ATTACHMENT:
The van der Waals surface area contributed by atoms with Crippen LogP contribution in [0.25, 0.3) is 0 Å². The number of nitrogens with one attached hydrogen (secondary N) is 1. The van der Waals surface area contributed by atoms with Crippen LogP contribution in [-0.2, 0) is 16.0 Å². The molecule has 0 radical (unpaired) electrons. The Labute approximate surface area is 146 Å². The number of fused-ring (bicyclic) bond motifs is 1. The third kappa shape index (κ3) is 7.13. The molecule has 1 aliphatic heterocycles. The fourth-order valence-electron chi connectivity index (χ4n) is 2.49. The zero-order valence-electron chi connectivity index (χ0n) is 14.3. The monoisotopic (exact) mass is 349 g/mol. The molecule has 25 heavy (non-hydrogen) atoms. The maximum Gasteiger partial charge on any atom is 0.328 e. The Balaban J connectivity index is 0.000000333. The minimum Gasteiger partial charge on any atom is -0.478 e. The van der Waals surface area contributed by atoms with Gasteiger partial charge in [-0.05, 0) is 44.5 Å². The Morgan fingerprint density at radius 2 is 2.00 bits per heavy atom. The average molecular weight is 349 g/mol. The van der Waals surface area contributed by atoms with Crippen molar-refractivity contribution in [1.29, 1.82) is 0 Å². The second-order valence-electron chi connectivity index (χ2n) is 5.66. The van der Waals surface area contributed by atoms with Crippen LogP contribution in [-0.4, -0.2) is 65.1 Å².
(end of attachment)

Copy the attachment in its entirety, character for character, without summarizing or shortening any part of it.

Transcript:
The van der Waals surface area contributed by atoms with Crippen LogP contribution in [0.25, 0.3) is 0 Å². The number of nitrogens with one attached hydrogen (secondary N) is 1. The van der Waals surface area contributed by atoms with Crippen LogP contribution in [-0.2, 0) is 16.0 Å². The molecule has 0 radical (unpaired) electrons. The Labute approximate surface area is 146 Å². The number of fused-ring (bicyclic) bond motifs is 1. The third kappa shape index (κ3) is 7.13. The molecule has 1 aliphatic heterocycles. The fourth-order valence-electron chi connectivity index (χ4n) is 2.49. The zero-order valence-electron chi connectivity index (χ0n) is 14.3. The monoisotopic (exact) mass is 349 g/mol. The molecule has 25 heavy (non-hydrogen) atoms. The maximum Gasteiger partial charge on any atom is 0.328 e. The Balaban J connectivity index is 0.000000333. The minimum Gasteiger partial charge on any atom is -0.478 e. The van der Waals surface area contributed by atoms with Gasteiger partial charge in [-0.05, 0) is 44.5 Å². The Morgan fingerprint density at radius 2 is 2.00 bits per heavy atom. The average molecular weight is 349 g/mol. The van der Waals surface area contributed by atoms with Crippen molar-refractivity contribution in [1.29, 1.82) is 0 Å². The second-order valence-electron chi connectivity index (χ2n) is 5.66. The van der Waals surface area contributed by atoms with Crippen LogP contribution in [-0.4, -0.2) is 65.1 Å².